And Terrelle Pryor was again comfortable when the mass of media members swarmed around him. “I just felt real comfortable, and we’re such a close group that our togetherness is magic, how confident and comfortable we are together goes a long way,” he told us after the game.

If these trends continue, expect even more big plays from #2.

“For me it’s a lot of fun any time you get a big play, you get the crowd going, let them get their money’s worth and just have fun with it,” Pryor stated.

After week one, it looks like Buckeye nuts will get certainly get their money’s worth in 2010.

Written by Paul M. Banks, president and CEO of The Sports Bank.net , a Midwest-focused webzine. He is also a regular contributor to Chicago Now, the Chicago Tribune’s blog network, Walter Football.com, the Washington Times Communities, Yardbarker Network and Fox Sports.com

You can follow him on Twitter @thesportsbank and @bigtenguru


  1. Gotta pick a bone with you on Krenzel. It’s true he was a “game manager”, but he was a lot more than that. First off, he had a giant set of brass balls. He made a lot of gutsy passes – the 4th and 14 in overtime against the U and the late fourth quarter and the “Holy Buckeye” pass against Purdue – both to Micheal Jenkins – he was also a master of the first down scramble – not so much quickness but breaking tackles and bowling people over. He was a big dude. He didn’t have pro level talent, but he had pro level guts and instincts. Boeckman – not so much. Even Troy Smith, who is my hero, didn’t have those intangibles, so necessary for winning a championship, to the degree of Krenzel.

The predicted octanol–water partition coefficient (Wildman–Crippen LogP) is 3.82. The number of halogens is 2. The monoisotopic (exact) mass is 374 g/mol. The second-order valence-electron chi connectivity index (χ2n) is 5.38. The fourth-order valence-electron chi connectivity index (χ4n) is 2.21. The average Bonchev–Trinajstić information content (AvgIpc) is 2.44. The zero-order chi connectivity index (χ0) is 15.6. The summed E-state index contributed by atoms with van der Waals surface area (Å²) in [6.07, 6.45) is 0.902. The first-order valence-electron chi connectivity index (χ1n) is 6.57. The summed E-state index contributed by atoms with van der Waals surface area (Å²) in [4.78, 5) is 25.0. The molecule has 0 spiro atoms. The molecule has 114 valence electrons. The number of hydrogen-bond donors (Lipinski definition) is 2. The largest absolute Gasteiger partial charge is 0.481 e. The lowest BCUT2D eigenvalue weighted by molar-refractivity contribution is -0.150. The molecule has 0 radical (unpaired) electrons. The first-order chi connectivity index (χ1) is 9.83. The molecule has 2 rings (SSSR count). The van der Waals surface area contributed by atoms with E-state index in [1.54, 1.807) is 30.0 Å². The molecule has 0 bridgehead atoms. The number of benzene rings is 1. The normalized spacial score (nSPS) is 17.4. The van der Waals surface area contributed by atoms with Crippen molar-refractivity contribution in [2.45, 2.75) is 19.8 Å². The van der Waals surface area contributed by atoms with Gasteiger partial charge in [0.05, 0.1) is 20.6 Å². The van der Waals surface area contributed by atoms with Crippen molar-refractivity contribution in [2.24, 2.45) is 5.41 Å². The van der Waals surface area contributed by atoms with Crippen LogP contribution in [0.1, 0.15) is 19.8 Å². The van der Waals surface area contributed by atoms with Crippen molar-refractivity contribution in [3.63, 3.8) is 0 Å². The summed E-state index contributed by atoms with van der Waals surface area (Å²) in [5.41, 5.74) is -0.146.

Does Pryor have them? I doubt he has Krenzel level balls and poise, but he’s only had a couple of chances at late game heroics. Tressel cut him off at the end of last year and ran the ball. In 2008, he put together a nice drive in the last two minutes to take the lead and win against Wisconsin. And he had a really strong fourth quarter in the bowl game against Texas (although Colt McCoy put together a TD drive to win the game). So maybe the jury is still out.

    Maybe I should write a piece on this?!

  2. I think you should. You seem very knowledgeable about the topic and could probably school me a fact or two on it. Even though I am the King of all college football knowledge. You’ll notice BUCKNUTS!!!! BUCKNUTS made the same observation I did in question to the red sweater vest.

    Did you enjoy my glowing review of OSU in my other piece? I’ll give you a call sometime tomorrow on my way to or from Notre Dame to cover the game tomorrow, to talk more about the Shoe, or the team

  3. I’ll concede your pt on Krenzel, but remember my last memory of him, before he went to medical school was the 2003 Halloween night Bears-49ers game, I scored free tickets to, starting QBs- Krenzel and Ken Dorsey just like the Fiesta Bowl.

    all four QBs mentioned above were better than Justin Zwick, that’s for sure.

    and finally, with Ingram’s injury, Pryor has a better window now to campaign for the Heisman with his play

Speak Your Mind